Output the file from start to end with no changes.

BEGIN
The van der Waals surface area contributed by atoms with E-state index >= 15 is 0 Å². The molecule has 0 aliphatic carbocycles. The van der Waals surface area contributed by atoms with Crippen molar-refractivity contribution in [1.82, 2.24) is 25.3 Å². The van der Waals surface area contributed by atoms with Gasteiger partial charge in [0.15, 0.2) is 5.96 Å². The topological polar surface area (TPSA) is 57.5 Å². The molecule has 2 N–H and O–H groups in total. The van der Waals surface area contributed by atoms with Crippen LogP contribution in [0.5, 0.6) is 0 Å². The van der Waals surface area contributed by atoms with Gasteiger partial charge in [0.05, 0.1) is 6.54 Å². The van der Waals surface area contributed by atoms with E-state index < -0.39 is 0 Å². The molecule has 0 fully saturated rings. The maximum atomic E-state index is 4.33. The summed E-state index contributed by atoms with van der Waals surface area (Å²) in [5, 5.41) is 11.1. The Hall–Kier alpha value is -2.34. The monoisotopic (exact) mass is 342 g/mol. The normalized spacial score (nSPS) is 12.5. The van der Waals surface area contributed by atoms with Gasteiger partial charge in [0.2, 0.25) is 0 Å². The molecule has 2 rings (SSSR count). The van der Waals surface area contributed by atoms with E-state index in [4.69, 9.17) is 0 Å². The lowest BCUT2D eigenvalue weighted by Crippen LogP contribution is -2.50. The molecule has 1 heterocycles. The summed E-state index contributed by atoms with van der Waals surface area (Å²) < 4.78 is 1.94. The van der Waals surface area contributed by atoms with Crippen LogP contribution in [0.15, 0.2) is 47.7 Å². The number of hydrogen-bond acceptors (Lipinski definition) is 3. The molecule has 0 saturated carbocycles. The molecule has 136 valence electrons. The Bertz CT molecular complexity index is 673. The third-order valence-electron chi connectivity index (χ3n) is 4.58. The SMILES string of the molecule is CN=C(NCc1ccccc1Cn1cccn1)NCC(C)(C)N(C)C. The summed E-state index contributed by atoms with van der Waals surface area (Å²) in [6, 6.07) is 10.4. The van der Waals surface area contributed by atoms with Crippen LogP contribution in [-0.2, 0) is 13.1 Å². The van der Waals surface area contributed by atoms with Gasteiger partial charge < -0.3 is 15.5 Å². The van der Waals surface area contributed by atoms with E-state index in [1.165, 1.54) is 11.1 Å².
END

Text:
The van der Waals surface area contributed by atoms with E-state index >= 15 is 0 Å². The molecule has 0 aliphatic carbocycles. The van der Waals surface area contributed by atoms with Crippen molar-refractivity contribution in [1.82, 2.24) is 25.3 Å². The van der Waals surface area contributed by atoms with Gasteiger partial charge in [0.15, 0.2) is 5.96 Å². The topological polar surface area (TPSA) is 57.5 Å². The molecule has 2 N–H and O–H groups in total. The van der Waals surface area contributed by atoms with Crippen LogP contribution in [0.5, 0.6) is 0 Å². The van der Waals surface area contributed by atoms with Gasteiger partial charge in [0.05, 0.1) is 6.54 Å². The van der Waals surface area contributed by atoms with E-state index < -0.39 is 0 Å². The molecule has 0 fully saturated rings. The maximum atomic E-state index is 4.33. The summed E-state index contributed by atoms with van der Waals surface area (Å²) in [5, 5.41) is 11.1. The Hall–Kier alpha value is -2.34. The monoisotopic (exact) mass is 342 g/mol. The normalized spacial score (nSPS) is 12.5. The van der Waals surface area contributed by atoms with Gasteiger partial charge in [0.2, 0.25) is 0 Å². The molecule has 2 rings (SSSR count). The van der Waals surface area contributed by atoms with E-state index in [4.69, 9.17) is 0 Å². The lowest BCUT2D eigenvalue weighted by Crippen LogP contribution is -2.50. The molecule has 1 heterocycles. The summed E-state index contributed by atoms with van der Waals surface area (Å²) < 4.78 is 1.94. The van der Waals surface area contributed by atoms with Crippen LogP contribution in [0.15, 0.2) is 47.7 Å². The number of hydrogen-bond acceptors (Lipinski definition) is 3. The molecule has 0 saturated carbocycles. The molecule has 136 valence electrons. The Bertz CT molecular complexity index is 673. The third-order valence-electron chi connectivity index (χ3n) is 4.58. The SMILES string of the molecule is CN=C(NCc1ccccc1Cn1cccn1)NCC(C)(C)N(C)C. The summed E-state index contributed by atoms with van der Waals surface area (Å²) in [6, 6.07) is 10.4. The van der Waals surface area contributed by atoms with Crippen LogP contribution in [-0.2, 0) is 13.1 Å². The van der Waals surface area contributed by atoms with Gasteiger partial charge < -0.3 is 15.5 Å². The van der Waals surface area contributed by atoms with E-state index in [1.165, 1.54) is 11.1 Å².